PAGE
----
The kind of content that Freeman wants to see uploaded in each Heartbeat is the normal, everyday activities. that people already share in their Snapchat stories — what they are eating for breakfast, their walk to work, etc. Because, as Freeman says, "That is the kinda stuff you're gonna get when you are actually dating somebody," not overly-filtered still images of nightclubs and concerts.

4, There Are Different Ways To Match With People

Female users then have the option of either actively or passively matching with another person. She can scroll through the timeline, 'like' a Heartbeat video that grabs her attention, and discover another person's profile that way, which will show the person's most recent heartbeats as well as some biographical information. If she is still interested, she can then send a chat request to begin a real time video conversation, like a FaceTime call.

5. You Also Get A Daily Match Suggestion

Freeman explains that not everybody is going to feel comfortable interacting with the Heartbeats right away, which is why the app also provides one daily match suggestion, selected through an algorithm called "BAE Watch." She can then choose to connect with or not connect with the match suggested to her.

6. How The Screening Process For Men Works

Wyldfire's safety screenings by their all-women team largely depend on the prospective male users' social media accounts.They have not yet received any complaints, so they are using a similar process for Heartbeat. First, a man interested in using the app has to submit a video stating his name and location (in order to prove he isn't a spambot), and the team will then review his Facebook accounts and Instagram accounts. If the team is still uncertain about whether he is real or if they simply need more information, they will reach out to him. If everything checks out in the team's opinion, he will be granted access to the app. If he is flagged for inappropriate behavior, he will lose access.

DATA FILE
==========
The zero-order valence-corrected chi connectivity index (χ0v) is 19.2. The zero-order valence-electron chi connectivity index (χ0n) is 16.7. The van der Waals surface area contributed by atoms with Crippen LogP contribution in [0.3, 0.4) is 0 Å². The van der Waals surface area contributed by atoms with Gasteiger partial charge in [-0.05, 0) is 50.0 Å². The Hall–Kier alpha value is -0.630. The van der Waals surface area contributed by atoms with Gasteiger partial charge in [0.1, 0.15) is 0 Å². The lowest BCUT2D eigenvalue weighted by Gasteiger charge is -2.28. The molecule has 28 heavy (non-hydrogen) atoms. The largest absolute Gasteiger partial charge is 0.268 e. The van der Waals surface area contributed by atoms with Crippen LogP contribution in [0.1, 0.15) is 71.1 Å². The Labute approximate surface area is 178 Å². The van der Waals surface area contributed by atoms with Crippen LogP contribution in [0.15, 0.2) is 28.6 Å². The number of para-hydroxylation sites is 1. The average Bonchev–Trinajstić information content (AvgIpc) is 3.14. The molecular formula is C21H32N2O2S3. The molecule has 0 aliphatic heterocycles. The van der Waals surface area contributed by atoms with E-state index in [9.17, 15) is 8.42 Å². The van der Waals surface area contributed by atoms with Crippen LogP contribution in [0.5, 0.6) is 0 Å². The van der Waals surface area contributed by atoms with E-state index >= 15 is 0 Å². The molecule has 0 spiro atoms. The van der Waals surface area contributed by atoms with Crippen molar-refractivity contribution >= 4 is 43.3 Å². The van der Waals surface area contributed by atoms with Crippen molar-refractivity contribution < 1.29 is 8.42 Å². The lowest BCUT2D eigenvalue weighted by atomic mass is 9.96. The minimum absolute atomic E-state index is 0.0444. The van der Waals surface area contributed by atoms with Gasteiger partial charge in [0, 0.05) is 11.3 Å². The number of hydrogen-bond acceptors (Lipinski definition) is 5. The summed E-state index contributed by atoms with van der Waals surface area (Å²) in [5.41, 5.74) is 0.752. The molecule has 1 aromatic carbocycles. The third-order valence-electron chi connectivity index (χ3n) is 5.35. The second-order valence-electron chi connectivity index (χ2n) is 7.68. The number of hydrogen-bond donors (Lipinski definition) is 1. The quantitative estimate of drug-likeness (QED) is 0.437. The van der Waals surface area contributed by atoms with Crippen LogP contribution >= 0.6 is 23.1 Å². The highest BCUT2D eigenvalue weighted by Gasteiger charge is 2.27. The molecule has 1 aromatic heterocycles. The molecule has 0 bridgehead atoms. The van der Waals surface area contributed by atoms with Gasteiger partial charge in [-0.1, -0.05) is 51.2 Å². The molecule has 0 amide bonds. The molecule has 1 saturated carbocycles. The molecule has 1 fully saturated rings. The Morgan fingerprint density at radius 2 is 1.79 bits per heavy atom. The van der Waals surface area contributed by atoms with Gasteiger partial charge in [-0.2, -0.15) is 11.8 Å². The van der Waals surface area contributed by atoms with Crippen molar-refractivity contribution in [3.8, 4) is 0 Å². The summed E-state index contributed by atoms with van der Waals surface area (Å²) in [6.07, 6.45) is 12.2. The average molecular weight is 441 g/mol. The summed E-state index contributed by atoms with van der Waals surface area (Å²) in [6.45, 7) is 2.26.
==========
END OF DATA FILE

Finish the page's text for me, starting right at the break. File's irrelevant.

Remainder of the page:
In Wyldfire, as Freeman says, the application process, combined with the threat of removal, creates a sense of accountability and required effort which seems to eliminate creepy behavior, especially compared to other apps. Another big reason for the screening process is merely to make sure that people are real and will be actively engaged. Says Freeman, "We'd rather have less members who are active than millions who don't do anything."

7. What About Heartbeat's Queer Users?

While Freeman thinks that the focus on women's safety and men's screenings will result in Heartbeat "naturally appealing to people interested in heterosexual relationships," the app is meant for users of any sexuality. You can identify which gender(s) you want to see in your timeline and, says Freeman, "We want the LGBTQ community to use Heartbeat."

Heartbeat's target demographic is people in their twenties "because they grew up with smartphones in their hands. That's the audience that's naturally going to be drawn to this." Freeman and the Heartbeat team also consulted with young women at numerous colleges in order to create an app that would actually resonate with and be efficient for young women. The goal of Heartbeat, says Freeman, isn't finding marriage, but finding someone who you want to spend time with and get to know in a real way.

You can experience Heartbeat when it launches on November 20, but you can sign up early at

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Images: Heartbeat/YouTube